A restricted driving permit (RDP) is designed to assist those with an undue hardship due to the loss of driving privileges. After a DUI you may be eligible to receive an RDP in order to continue to drive under certain circumstances. Contact Chicago DUI Defense for assistance with navigating the legal proceedings of a DUI and restoration of driving privileges.
Where Can You Go With an RDP?
An RDP grants limited driving privileges, allowing people to continue with their daily lives after their license has been suspended. This hardship license allows the driver to go between their home and any of the following:
- Your workplace, including driving your car for job-related duties. There are cases that allow you to drive a non-BAIID-equipped employer-provided motor vehicle for job-related duties.
- A school attended by you or anyone in your household.
- A daycare facility attended by a person who lives in your household, including children and elderly persons or disabled persons who can’t drive.
- Your alcohol rehabilitation program/alcohol classes/drug treatment/drug recovery program, such as AA or other rehabilitation programs recommended by a licensed service provider.
- Court hearing, Court-ordered activities, and community service.
- A medical facility, for medical appointments, to receive necessary medical care for yourself or a family member who lives with you.
- Counseling appointments
Additional restrictions may be placed on the permit such as the certain times of day the motorist is permitted to drive the vehicle.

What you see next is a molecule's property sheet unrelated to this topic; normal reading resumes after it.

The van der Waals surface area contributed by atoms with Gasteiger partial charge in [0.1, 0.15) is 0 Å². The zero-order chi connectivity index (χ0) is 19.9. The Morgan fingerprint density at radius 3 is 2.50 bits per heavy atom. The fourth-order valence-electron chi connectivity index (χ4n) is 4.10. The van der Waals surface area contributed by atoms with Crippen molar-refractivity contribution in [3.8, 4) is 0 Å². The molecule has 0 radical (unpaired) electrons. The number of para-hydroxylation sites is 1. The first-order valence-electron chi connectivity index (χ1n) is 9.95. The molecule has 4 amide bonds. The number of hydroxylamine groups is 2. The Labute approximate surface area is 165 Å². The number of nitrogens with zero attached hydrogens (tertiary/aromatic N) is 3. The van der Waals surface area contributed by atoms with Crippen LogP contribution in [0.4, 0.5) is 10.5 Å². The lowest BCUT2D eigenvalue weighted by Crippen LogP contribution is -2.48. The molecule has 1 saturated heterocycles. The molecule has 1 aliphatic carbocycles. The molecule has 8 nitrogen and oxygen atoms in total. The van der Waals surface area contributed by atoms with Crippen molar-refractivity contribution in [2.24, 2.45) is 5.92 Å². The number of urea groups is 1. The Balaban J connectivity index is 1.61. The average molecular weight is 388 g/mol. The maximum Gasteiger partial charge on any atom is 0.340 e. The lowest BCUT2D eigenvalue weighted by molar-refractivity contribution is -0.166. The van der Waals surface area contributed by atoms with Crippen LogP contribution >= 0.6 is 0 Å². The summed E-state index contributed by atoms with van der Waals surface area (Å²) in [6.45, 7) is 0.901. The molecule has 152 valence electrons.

How Do You Qualify for a Restricted Driving Permit?
In order to qualify for an RDP, a driver must meet certain criteria. Eligibility requires a driver to provide the following:
- Proof of an Undue hardship – You must prove that you have a driving-related hardship, meaning there is a specific need for you to drive and there are no other modes of transportation to get you to places such as school, your job, or your doctor, or your substance abuse counselor.
- Contact and consult with a hearing officer
- Complete a Uniform alcohol/drug abuse evaluation – This is to be completed by a Division of Alcoholism and Substance Abuse (DASA) licensed provider within six months prior to your hearing date.
- Complete Alcohol / Drug Requirements - A drug and alcohol evaluation must be completed by a licensed provider and requirements will be made based on the classification given by a DASA evaluator. You will need to provide proof of completion. –
- Minimal risk - complete an alcohol/drug remedial education course offered by a licensed provider
- Moderate Risk or Significant Risk - Minimal Risk Course, complete early intervention or recommended alcohol/drug treatment, and provide continuing care report